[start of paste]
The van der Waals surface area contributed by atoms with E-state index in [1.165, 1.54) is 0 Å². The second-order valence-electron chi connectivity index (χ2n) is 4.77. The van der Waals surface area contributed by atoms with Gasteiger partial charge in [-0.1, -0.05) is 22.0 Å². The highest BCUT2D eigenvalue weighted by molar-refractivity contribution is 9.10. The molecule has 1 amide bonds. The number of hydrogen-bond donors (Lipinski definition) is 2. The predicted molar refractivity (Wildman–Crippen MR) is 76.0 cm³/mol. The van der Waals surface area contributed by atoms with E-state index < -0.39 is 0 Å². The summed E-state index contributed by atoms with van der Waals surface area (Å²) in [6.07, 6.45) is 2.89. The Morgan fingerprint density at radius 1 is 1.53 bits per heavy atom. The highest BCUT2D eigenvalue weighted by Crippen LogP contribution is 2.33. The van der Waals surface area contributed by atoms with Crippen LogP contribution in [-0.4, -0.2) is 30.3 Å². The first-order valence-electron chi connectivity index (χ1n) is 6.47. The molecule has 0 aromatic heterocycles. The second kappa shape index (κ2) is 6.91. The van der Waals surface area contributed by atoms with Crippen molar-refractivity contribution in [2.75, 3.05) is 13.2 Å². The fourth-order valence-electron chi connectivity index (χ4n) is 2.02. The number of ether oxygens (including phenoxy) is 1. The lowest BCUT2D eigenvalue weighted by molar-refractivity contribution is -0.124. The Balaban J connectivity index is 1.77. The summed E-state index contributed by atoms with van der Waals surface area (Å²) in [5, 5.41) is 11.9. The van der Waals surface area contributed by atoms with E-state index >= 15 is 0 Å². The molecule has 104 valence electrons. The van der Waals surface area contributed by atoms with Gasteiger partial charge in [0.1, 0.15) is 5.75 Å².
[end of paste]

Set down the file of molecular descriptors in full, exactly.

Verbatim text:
The van der Waals surface area contributed by atoms with E-state index in [1.165, 1.54) is 0 Å². The second-order valence-electron chi connectivity index (χ2n) is 4.77. The van der Waals surface area contributed by atoms with Gasteiger partial charge in [-0.1, -0.05) is 22.0 Å². The highest BCUT2D eigenvalue weighted by molar-refractivity contribution is 9.10. The molecule has 1 amide bonds. The number of hydrogen-bond donors (Lipinski definition) is 2. The predicted molar refractivity (Wildman–Crippen MR) is 76.0 cm³/mol. The van der Waals surface area contributed by atoms with E-state index < -0.39 is 0 Å². The summed E-state index contributed by atoms with van der Waals surface area (Å²) in [6.07, 6.45) is 2.89. The Morgan fingerprint density at radius 1 is 1.53 bits per heavy atom. The highest BCUT2D eigenvalue weighted by Crippen LogP contribution is 2.33. The van der Waals surface area contributed by atoms with Crippen LogP contribution in [-0.4, -0.2) is 30.3 Å². The first-order valence-electron chi connectivity index (χ1n) is 6.47. The molecule has 0 aromatic heterocycles. The second kappa shape index (κ2) is 6.91. The van der Waals surface area contributed by atoms with Crippen molar-refractivity contribution in [2.75, 3.05) is 13.2 Å². The fourth-order valence-electron chi connectivity index (χ4n) is 2.02. The number of ether oxygens (including phenoxy) is 1. The lowest BCUT2D eigenvalue weighted by molar-refractivity contribution is -0.124. The Balaban J connectivity index is 1.77. The summed E-state index contributed by atoms with van der Waals surface area (Å²) in [5, 5.41) is 11.9. The van der Waals surface area contributed by atoms with E-state index >= 15 is 0 Å². The molecule has 104 valence electrons. The van der Waals surface area contributed by atoms with Gasteiger partial charge in [0.1, 0.15) is 5.75 Å².